Donald O,Malley, associate professor of biology at Northeastern University, discusses the latest trend in science and how everyone is keeping up with it. He begins by stating how a company named Ancestry DNA sold more than 1 million test kits to consumers to keep up with the latest trend. These test kits reveal the genetic print or gene sequences of an individual, but one that requires specialised knowledge and training in bioinformatics in order to interpret the results of the test. He believes that with the increasing demands of consumers, companies will definitely bring forth developments in this space to satisfy them. O’Malley predicts the importance of genomic information and its role in target treatment of some diseases. For example, a certain subset of breast cancer patients may benefit tremendously from one drug, which may be useless to someone with a different strain of the disease.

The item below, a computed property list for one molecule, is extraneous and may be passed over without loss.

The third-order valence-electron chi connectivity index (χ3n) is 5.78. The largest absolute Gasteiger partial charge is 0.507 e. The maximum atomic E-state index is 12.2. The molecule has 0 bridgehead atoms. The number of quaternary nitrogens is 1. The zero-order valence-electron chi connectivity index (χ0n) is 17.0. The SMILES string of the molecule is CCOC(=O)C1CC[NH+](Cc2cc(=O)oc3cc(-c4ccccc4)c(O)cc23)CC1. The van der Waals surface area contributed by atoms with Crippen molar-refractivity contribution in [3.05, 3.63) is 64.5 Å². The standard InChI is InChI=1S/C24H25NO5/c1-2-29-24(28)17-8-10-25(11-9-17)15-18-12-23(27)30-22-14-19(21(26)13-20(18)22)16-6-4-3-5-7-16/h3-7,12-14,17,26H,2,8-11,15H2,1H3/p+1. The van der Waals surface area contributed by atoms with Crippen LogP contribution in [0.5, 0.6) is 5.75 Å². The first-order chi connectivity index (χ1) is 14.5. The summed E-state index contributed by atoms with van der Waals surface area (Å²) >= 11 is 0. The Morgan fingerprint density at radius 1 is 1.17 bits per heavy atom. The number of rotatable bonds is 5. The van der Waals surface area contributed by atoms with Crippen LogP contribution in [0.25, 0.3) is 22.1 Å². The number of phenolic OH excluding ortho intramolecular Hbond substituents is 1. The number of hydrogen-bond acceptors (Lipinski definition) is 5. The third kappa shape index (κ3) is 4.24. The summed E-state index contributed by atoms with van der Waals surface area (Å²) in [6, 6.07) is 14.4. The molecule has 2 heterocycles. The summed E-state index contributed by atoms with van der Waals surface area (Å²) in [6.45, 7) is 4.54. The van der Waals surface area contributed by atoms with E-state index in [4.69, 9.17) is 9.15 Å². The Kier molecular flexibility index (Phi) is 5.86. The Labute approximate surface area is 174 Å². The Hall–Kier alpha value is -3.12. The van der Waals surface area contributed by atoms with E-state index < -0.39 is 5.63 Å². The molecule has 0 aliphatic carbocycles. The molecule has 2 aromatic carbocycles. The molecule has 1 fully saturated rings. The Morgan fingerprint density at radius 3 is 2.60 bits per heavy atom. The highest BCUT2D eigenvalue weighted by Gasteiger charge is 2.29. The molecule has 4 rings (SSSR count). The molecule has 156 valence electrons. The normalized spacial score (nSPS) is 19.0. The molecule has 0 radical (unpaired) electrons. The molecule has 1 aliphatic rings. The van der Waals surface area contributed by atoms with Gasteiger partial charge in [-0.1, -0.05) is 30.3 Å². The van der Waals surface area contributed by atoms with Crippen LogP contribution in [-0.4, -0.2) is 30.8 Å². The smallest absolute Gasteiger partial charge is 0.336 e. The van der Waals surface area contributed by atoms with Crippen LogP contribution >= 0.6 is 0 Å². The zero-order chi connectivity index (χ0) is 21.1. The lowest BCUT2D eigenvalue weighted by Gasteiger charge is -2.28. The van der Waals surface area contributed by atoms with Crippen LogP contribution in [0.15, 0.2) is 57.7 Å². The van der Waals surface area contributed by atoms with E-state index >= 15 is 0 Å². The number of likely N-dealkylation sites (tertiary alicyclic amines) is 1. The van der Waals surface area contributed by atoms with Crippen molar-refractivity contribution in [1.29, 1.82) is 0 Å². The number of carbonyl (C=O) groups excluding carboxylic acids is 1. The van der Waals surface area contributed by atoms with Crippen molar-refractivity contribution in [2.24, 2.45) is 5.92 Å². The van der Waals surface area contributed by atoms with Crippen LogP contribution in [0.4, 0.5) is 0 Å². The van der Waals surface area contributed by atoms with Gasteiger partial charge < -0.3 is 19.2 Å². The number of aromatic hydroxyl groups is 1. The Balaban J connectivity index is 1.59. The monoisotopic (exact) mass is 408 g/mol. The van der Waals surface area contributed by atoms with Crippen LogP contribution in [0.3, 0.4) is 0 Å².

O’Malley mentions the cochlear implants which have been around since decades and the next steps into creating something which would benefit people suffering from macular degeneration which affects more than 11 million people in the United States or technology to create an interface with the optic nerve to replace a missing retina. Synthetic neuroscience is another emerging field. Last year, a paralysed person was able to control a prosthetic limb for the first time. An implant in the motor cortex of him brain enabled him to do so effortlessly. Synthetic neuroscience an upcoming trend in the medical field may be able to bring forward natural limb regeneration instead of creating a mere prosthetic. Although this seems like a far-off goal, the development to achieve this is following a path directly towards it. “If I lost an arm, we can build me a prosthesis, which is a pretty poor imitation.” O’Malley said. “How great would it be for me to regenerate?”